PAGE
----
on our test. We call them Cyber-Hygiene Superstars, because they not only take
all the basic steps to protect themselves and their data online, but they go
above and beyond. Cyber-Hygiene Superstars are evenly spread across the
entirety of the U.S., and they help demonstrate to the rest of us that it’s easy
to raise our own cyber-hygiene scores.  

Some of the standout behavior of superstars:

  • They regularly backup their data in multiple
  • They always run antivirus.
  • They keep their software and operating systems
    up to date.
  • They use a VPN when connecting to public WiFi
  • They take precautions when clicking links in
  • They don’t share passwords.

Superstars can also explain common attacks and are less
likely to fall victim of phishing attacks and identity theft. They frequently monitor
their bank and credit card statements and regularly check their credit scores.

What can you do to improve your cyber-hygiene score?

All in all, it’d be pretty easy for the average American to
take their score from a D to at least a B, if not higher. You won’t have to do
anything drastic. But just making a few small tweaks to your regular online
behavior could work wonders to keep you and your family safe from cybercrime.

  1. Use
    antivirus/antimalware software.

    There are a lot of free solutions out there. While you typically get what you
    pay for in terms of internet security, even a free solution is better than no
    protection at all.
  2. Keep all
    your software and your operating system up to date.

    This one’s super easy. Most applications and operating systems will tell you
    when they need an update. All you have to do is click OK instead of delaying
    the update to a later date.
  3. Don’t
    share or reuse passwords, and make sure to use strong ones.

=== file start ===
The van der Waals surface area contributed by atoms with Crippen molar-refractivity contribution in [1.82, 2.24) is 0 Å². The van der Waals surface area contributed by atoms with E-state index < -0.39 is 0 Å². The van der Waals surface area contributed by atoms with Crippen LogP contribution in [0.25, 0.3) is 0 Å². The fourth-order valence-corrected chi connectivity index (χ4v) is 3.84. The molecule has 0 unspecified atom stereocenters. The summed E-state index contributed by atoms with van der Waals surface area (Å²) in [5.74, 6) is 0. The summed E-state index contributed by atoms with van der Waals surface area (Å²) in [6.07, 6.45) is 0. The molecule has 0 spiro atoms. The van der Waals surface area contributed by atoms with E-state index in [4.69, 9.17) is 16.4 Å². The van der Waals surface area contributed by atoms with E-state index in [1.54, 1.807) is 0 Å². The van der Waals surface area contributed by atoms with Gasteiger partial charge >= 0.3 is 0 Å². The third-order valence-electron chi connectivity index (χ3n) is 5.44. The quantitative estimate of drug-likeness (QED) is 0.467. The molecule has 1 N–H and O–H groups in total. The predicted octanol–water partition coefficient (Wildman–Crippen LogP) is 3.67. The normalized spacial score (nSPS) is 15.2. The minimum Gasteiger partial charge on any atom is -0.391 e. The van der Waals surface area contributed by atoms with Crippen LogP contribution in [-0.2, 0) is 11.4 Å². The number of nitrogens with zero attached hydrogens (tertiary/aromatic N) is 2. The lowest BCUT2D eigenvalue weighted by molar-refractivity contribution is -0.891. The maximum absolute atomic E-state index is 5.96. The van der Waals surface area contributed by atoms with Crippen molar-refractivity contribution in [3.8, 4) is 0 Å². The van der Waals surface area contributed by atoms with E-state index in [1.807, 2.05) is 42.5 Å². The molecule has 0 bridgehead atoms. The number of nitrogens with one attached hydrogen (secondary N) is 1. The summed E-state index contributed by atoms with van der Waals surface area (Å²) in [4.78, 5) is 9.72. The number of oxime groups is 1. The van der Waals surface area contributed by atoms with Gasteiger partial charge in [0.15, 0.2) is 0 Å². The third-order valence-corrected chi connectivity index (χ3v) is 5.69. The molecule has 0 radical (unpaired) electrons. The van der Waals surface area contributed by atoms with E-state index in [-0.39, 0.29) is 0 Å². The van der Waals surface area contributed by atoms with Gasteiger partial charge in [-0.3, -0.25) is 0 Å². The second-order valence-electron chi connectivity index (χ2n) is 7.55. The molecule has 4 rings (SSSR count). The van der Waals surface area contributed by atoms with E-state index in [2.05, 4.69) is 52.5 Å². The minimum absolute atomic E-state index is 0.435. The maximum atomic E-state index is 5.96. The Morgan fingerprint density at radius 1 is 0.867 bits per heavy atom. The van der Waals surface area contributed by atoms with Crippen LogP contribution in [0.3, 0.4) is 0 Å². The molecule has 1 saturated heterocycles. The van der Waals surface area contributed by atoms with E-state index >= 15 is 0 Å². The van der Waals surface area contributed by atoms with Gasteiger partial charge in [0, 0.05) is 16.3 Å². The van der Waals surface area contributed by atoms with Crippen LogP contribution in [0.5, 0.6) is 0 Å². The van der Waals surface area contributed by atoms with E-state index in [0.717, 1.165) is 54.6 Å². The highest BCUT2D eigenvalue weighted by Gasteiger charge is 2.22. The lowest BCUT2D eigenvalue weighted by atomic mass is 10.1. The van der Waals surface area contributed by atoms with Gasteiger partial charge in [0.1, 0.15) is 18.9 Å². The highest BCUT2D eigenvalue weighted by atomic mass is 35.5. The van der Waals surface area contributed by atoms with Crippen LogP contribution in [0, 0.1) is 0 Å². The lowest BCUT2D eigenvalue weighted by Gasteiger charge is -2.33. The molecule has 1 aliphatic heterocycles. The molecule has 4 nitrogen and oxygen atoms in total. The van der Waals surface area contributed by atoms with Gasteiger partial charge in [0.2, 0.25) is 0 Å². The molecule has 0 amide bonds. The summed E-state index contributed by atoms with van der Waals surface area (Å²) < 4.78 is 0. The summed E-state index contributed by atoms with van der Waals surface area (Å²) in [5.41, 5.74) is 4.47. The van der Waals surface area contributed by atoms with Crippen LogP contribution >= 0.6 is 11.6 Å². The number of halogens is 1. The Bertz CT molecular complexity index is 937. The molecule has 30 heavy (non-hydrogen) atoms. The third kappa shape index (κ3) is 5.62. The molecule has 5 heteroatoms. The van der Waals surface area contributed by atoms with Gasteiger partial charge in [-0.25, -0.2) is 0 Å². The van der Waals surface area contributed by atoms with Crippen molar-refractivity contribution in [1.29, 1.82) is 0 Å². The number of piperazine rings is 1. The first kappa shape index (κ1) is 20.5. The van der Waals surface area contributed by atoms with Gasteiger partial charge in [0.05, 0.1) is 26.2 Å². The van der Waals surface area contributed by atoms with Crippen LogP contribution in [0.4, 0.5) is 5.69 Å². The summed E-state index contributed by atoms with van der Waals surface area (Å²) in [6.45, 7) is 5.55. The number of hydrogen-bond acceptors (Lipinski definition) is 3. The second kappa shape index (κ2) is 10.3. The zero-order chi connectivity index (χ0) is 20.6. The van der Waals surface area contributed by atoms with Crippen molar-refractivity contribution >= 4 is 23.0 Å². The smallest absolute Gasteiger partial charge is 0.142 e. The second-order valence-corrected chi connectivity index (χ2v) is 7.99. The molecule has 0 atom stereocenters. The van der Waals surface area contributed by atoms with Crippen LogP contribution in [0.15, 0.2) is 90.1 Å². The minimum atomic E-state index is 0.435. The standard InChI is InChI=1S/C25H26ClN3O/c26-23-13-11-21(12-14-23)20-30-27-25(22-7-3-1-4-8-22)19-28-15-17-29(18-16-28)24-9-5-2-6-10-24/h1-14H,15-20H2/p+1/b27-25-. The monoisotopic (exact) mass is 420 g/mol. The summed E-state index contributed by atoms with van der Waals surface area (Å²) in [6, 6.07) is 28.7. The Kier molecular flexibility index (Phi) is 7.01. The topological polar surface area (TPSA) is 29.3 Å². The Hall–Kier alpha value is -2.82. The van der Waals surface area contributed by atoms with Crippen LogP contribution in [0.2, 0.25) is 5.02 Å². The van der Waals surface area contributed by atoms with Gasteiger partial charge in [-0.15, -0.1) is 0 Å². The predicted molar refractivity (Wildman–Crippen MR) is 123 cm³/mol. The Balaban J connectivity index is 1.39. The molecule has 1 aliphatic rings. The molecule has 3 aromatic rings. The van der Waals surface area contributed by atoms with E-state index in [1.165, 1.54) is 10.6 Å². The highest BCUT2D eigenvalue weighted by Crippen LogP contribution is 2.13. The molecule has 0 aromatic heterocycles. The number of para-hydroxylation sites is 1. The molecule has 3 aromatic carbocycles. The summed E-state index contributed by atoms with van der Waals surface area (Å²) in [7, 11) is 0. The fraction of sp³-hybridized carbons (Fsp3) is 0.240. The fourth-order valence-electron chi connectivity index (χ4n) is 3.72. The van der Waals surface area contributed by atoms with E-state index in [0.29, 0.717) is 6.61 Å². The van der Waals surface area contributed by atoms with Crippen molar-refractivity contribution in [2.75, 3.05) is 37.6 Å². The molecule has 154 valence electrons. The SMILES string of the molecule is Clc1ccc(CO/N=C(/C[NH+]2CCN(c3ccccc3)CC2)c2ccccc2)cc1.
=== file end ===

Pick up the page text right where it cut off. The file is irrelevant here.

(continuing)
You might think password sharing is no big deal, especially when it comes to
    streaming or gaming sites, but the more you share, the more likely it is that
    your passwords could end up being misused. And if the password to just one of
    your accounts is compromised, then any of your other accounts that use that
    password could also become compromised. If you’re concerned about having to
    create and remember a lot of unique passwords, use a secure
    password manager.
  4. Lock down
    your social media profiles.

    Making your posts and personal details public and searchable means scammers can
    find your details and increase their chances of successfully stealing your
    identity or tricking you into handing over money or sensitive personal
  5. If you
    connect to public WiFi, use a VPN.

    Antivirus software protects the device, but a VPN
    protects your actual connection
    to the internet, so what you do and
    information you send online stays private.
  6. Back up your data.
    Cloud storage is a great solution. But it’s a good idea to do a regular
    physical backup to an external drive, too, particularly for important files
    like tax documents.
  7. Don’t
    enable macros in Microsoft® Office documents.

    If you’re ever trying to open a document and it tells you to enable macros,
    don’t do it. This is a common tactic for infections.
  8. Use
    caution when opening email attachments.

    Only open attachments from people you know and trust, and, even then, be extra
    careful. If you’re really not sure, call the person and confirm that they
    really sent the file.

Want to see where your state ranks? See the full list.

Test your knowledge and see where the Webroot Community stacks up against the rest of America: Join our daily contest for a chance to win prizes! Contest ends at 4:00pm MT on May 21, 2019.

The post A False Sense of Cybersecurity: The Riskiest States in America appeared first on Webroot Blog.